Find the airplane flying over your head

Plane Finder by Pinkfroot is an iPhone app that uses a mashup of Google Maps to show current flights in a given area.

It's not an exaggeration to say that there are iPhone apps for almost everything. And in my neverending quest to find apps for airline geeks , I came across a title that allows you not to locate your gate , track your flight , or find your seat , but to actually search for planes in the air.

Plane Finder by Pinkfroot uses a mashup of Google Maps to show current flights in a given area. The accessible interface doesn't resemble a radar scope taken from an air traffic controller's screen; instead, flights appear as plane-shaped icons that trail a path across the landscape. It's a little busy, but you're awarded quite a few search and customization options. You can filter results by airline and altitude, select a single flight from a list, and save your favorite locations as a bookmark. And of course, you can choose the Google Map filter (satellite, normal, or hybrid) that you prefer.

Tapping an individual flight will show you its airline, flight number, altitude, and route in a pop-up window. Alternatively, you also can see the airplane's registration number. Even more information awaits when you click on the arrow including the airspeed, the heading, and the aircraft type. And if you're not familiar with what an Airbus A340 looks like, a graphic will clue you in.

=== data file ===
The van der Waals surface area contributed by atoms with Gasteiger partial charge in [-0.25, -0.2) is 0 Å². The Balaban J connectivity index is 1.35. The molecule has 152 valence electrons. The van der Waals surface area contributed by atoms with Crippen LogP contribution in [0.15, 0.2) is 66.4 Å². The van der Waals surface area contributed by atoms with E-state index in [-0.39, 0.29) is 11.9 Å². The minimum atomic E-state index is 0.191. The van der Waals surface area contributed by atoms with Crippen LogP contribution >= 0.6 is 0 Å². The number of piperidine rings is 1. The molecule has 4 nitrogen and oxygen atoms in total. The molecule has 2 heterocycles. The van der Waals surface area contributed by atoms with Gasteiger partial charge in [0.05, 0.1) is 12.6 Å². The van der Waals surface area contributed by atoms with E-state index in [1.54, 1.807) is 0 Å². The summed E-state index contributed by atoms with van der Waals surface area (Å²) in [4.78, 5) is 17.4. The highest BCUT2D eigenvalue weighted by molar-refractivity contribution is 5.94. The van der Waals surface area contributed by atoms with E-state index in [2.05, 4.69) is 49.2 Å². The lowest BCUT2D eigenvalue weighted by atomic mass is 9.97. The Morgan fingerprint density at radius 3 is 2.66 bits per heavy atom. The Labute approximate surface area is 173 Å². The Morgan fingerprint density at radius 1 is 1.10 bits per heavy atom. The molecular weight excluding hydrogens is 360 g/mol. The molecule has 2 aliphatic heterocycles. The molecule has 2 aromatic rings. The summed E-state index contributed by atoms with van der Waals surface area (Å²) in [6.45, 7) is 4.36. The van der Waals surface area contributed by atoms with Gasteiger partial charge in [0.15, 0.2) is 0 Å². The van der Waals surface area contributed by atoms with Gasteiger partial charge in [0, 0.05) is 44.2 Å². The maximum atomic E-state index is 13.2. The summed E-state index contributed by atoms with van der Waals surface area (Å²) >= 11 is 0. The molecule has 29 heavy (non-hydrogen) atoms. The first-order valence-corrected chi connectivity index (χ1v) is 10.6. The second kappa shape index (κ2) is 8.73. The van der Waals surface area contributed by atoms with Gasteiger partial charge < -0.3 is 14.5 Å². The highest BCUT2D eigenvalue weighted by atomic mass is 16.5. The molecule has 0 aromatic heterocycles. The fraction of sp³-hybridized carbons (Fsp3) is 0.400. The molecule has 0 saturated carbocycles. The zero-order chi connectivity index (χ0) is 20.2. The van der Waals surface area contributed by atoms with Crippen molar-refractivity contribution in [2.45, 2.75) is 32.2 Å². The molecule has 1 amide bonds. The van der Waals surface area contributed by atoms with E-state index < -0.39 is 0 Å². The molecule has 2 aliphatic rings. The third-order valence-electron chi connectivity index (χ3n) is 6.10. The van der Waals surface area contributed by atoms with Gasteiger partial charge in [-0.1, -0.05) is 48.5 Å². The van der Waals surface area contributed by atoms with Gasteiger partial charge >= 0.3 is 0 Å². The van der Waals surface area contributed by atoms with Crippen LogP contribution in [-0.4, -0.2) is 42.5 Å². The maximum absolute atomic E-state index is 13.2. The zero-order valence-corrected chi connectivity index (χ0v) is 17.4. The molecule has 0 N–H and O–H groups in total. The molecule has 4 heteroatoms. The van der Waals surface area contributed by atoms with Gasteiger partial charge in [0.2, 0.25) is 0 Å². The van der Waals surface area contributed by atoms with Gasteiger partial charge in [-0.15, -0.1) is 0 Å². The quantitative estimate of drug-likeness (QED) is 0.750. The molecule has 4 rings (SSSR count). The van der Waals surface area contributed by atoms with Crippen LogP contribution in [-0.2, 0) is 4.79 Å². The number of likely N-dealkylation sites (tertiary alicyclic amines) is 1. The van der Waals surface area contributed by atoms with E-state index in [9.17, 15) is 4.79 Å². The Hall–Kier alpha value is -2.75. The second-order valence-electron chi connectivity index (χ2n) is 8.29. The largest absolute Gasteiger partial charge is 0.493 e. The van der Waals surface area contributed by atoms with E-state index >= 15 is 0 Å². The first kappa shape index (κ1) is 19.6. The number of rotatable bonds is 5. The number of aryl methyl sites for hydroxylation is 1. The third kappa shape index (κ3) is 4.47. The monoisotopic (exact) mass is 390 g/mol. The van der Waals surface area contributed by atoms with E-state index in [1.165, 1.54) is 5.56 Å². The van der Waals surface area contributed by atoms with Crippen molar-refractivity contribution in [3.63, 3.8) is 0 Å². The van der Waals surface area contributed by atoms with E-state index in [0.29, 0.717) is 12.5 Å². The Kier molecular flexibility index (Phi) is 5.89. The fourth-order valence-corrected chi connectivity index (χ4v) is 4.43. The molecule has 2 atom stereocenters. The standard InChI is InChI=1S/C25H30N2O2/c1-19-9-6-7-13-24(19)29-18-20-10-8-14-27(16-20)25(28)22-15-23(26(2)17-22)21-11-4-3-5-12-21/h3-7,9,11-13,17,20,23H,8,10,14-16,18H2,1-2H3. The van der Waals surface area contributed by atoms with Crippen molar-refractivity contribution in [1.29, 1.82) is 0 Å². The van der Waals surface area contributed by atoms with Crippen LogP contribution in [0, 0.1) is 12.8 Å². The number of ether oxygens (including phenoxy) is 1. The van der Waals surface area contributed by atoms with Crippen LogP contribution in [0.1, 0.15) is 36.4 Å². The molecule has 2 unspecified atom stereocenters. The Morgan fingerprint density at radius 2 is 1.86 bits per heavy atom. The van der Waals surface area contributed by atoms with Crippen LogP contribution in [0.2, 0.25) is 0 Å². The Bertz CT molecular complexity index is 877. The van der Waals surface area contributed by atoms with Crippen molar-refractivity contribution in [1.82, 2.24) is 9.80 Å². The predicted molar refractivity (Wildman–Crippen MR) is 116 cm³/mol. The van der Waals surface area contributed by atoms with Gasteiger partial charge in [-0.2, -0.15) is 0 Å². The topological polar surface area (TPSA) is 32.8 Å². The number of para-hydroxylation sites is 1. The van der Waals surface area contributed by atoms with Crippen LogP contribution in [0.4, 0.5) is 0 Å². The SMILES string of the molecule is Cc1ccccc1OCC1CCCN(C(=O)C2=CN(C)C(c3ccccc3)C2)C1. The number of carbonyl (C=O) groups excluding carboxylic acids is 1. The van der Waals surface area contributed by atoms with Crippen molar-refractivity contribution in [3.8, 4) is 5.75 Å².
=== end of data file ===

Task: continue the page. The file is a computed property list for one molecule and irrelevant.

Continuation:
My major complaint with Plane Finder is that its coverage of the United States is pretty slim (Pinkfroot is based in the United Kingdom). Last I checked it showed a few flights in the New York area and just a couple over California, but Pinkfroot said it just added more New York coverage this week. On the other hand, if you want to look at the holding pattern for London's Heathrow airport, you're in luck. A free version gets you limited functionality, but you'll need to pay $4.99 to get the full load of features. Meanwhile, iPad users can buy Plane Finder HD for $7.99.

No, Plane Finder isn't hugely practical, but that's not always the point with iPhone apps. Still, it can be informative and even fun.

A shot of flights over Long Island Screenshot by Kent German/CNET
Check out more about each flight Screenshot by Kent German/CNET

About the author

Senior Managing Editor Kent German leads the CNET Reviews editors in San Francisco. A veteran of CNET since 2003, he still writes about the wireless industry and occasionally his passion for commercial aviation.

 

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